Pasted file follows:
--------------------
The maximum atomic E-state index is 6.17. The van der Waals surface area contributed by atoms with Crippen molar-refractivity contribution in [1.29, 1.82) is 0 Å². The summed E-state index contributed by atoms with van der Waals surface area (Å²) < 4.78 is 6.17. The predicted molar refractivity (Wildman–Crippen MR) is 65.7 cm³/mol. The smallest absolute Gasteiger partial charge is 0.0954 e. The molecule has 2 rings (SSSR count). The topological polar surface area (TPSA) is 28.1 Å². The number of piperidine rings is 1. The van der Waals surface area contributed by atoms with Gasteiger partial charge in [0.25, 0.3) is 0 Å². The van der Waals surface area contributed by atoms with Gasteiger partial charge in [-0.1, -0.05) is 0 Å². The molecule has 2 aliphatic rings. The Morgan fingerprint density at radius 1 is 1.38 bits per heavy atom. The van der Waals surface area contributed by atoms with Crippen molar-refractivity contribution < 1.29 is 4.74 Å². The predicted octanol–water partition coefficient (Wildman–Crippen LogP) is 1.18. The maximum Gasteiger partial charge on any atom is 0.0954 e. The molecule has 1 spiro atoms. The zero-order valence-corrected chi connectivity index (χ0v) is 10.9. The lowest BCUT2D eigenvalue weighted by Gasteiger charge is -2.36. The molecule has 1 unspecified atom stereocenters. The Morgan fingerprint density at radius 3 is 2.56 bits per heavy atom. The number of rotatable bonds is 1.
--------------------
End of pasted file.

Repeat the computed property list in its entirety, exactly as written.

The maximum atomic E-state index is 6.17. The van der Waals surface area contributed by atoms with Crippen molar-refractivity contribution in [1.29, 1.82) is 0 Å². The summed E-state index contributed by atoms with van der Waals surface area (Å²) < 4.78 is 6.17. The predicted molar refractivity (Wildman–Crippen MR) is 65.7 cm³/mol. The smallest absolute Gasteiger partial charge is 0.0954 e. The molecule has 2 rings (SSSR count). The topological polar surface area (TPSA) is 28.1 Å². The number of piperidine rings is 1. The van der Waals surface area contributed by atoms with Gasteiger partial charge in [0.25, 0.3) is 0 Å². The van der Waals surface area contributed by atoms with Gasteiger partial charge in [-0.1, -0.05) is 0 Å². The molecule has 2 aliphatic rings. The Morgan fingerprint density at radius 1 is 1.38 bits per heavy atom. The van der Waals surface area contributed by atoms with Crippen molar-refractivity contribution < 1.29 is 4.74 Å². The predicted octanol–water partition coefficient (Wildman–Crippen LogP) is 1.18. The maximum Gasteiger partial charge on any atom is 0.0954 e. The molecule has 1 spiro atoms. The zero-order valence-corrected chi connectivity index (χ0v) is 10.9. The lowest BCUT2D eigenvalue weighted by Gasteiger charge is -2.36. The molecule has 1 unspecified atom stereocenters. The Morgan fingerprint density at radius 3 is 2.56 bits per heavy atom. The number of rotatable bonds is 1.